Maybe RIM should really look at becoming a services company, while spinning off the handset division. Its current strategy hardly seems to be working. Partnering with Samsung, or selling off its handset division to it could be the shot in the arm that it desperately needs.
Ok, right after the rumor last week that Google had chosen Asus to build the Nexus tablet, with which it plans to dominate the tablet market at least in terms of market share, here’s a new one: Google is aiming to launch the Nexus tablet for as low as $149.
Apparently, the Nexus tablet will be a lower spec’d version of the Asus MeMo 370T, the $249 quad core Android tablet which was unveiled at CES 2012 and had all of us drooling over the price/performance ratio.
However, instead of the quad core Tegra 3 processor, the Nexus tablet will be powered by a cheaper processor, to bring costs down.
The Nexus Tablet may be announced at the Google I/O 2012 event in June, or at the CTIA Wireless show in May. It’s likely to ship with Android 4.0 Ice Cream Sandwich, but if the rumors stating that Google may launch Android 5.0 Jelly Bean at Google I/O 2012 are true, then it could very well come with Jelly Bean.
It may be no iPad killer, but the Nexus tablet may be just the device that Google is looking for to finally give it some control over the tablet space which is currently ruled by Apple. The Nexus tablet may come just in time before the launch of Windows 8, which will be Microsoft’s first serious attempt to enter the tablet space.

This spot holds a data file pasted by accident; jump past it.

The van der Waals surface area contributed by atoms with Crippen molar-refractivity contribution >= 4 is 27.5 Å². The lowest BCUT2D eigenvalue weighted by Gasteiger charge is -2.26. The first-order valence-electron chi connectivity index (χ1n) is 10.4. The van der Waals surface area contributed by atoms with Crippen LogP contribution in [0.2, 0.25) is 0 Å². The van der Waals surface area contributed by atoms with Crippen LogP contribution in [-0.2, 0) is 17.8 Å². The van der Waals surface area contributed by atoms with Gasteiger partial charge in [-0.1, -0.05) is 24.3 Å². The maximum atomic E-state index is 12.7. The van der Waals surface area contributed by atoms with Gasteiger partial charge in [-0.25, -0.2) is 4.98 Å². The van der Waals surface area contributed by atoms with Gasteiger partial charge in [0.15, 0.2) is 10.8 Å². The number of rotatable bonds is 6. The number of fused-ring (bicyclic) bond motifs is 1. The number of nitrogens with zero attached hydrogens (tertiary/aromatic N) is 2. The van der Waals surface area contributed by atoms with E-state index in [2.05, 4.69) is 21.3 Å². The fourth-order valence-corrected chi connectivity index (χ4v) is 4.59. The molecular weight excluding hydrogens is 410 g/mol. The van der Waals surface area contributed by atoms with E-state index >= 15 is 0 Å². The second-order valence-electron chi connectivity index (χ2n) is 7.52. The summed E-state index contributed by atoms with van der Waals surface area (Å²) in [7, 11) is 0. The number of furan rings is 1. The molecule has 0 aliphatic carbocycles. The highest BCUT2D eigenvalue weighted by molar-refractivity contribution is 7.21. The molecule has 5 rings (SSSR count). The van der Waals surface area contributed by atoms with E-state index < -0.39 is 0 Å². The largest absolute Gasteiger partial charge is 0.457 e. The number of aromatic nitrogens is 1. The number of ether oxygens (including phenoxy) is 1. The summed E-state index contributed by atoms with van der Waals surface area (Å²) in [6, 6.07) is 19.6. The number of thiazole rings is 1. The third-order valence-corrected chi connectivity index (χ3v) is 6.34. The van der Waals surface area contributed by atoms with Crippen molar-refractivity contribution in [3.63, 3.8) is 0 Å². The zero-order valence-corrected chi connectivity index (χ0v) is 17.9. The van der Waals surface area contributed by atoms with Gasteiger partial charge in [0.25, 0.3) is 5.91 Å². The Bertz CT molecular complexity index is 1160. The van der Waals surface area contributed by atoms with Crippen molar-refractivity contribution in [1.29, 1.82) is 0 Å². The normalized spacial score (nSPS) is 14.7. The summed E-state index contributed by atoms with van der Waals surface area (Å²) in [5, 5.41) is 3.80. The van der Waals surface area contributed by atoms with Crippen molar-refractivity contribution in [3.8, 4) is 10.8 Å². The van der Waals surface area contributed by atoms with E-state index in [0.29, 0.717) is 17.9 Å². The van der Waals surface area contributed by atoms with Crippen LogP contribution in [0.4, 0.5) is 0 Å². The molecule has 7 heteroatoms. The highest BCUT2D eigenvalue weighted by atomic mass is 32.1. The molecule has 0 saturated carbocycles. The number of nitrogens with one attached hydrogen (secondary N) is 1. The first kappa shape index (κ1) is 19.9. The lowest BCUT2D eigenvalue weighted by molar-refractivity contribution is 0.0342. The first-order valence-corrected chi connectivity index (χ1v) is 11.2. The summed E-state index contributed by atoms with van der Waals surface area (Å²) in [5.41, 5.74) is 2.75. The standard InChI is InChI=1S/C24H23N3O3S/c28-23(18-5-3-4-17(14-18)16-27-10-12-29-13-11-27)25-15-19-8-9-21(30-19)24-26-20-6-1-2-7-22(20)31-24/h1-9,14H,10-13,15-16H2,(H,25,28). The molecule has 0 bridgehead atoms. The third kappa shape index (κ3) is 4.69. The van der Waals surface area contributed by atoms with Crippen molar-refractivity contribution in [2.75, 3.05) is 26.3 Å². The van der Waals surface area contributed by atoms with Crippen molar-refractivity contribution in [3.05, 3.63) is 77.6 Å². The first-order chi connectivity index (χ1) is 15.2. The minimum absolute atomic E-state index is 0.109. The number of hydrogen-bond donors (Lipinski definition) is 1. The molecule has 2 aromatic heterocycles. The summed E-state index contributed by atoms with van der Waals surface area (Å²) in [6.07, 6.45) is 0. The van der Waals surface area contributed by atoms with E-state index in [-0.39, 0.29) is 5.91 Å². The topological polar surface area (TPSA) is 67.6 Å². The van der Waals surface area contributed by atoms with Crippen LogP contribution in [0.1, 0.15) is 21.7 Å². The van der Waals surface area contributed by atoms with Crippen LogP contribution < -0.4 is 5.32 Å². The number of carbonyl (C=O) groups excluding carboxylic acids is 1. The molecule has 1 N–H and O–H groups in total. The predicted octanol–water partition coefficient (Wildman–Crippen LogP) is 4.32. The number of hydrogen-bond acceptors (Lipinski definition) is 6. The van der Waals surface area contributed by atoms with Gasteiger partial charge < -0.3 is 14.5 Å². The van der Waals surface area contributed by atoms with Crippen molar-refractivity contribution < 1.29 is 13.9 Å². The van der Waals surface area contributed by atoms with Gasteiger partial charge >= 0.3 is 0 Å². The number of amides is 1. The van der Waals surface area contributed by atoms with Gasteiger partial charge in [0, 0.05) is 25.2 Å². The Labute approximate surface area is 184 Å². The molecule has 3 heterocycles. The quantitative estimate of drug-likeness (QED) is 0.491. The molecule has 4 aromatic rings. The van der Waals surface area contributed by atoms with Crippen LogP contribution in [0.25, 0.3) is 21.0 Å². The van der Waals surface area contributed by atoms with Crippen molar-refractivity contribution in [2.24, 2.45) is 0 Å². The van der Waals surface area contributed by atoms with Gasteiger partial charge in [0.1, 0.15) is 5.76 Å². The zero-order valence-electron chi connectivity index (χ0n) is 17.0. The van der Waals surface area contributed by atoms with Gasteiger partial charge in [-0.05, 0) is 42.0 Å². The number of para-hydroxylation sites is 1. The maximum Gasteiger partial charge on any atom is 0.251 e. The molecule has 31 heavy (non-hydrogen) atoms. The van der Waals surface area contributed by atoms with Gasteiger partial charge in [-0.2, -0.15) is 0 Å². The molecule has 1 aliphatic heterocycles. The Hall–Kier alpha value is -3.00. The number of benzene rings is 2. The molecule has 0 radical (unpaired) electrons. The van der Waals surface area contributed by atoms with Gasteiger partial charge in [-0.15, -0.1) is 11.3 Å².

If you were wondering how much the launch of the Amazon Kindle Fire impacted Apple’s dominance in the tablet market, IDC has the answer for you. According to its figures, Apple’s tablet market share dropped to 54.7% in the fourth quarter of 2011, which is much lower than it ws in the previous quarter. Apple’s market share dropped from 61.5% to 54.7%, while Android saw its market share rise from 32.3% to 44.6%.
A total of 28.2 million tablets were shipped globally in Q4 2011, of which 4.7 million were Kindle Fire units, and 15.4 million were iPads. After Apple and Amazon came Samsung, which shipped around 1.6 million units.
However, shipment figures don’t really tell you the complete story. Apple has the highest profit margins in the industry, and probably made more profit by selling one iPad, than Amazon made by selling 20 Kindle Fire units.
Besides, we expect the tide to turn back in Apple’s favor in the first half of 2012, as Apple starts shipping “The New iPad”. In Q3 2012, we should also see Microsoft start to make headway in the tablet market with Windows 8. Google’s rumored Nexus tablet could also help Android gain some additional market share. 2012 is going to be a crucial year for all players in the tablet market. My money, however, is on Apple… and maybe even Microsoft.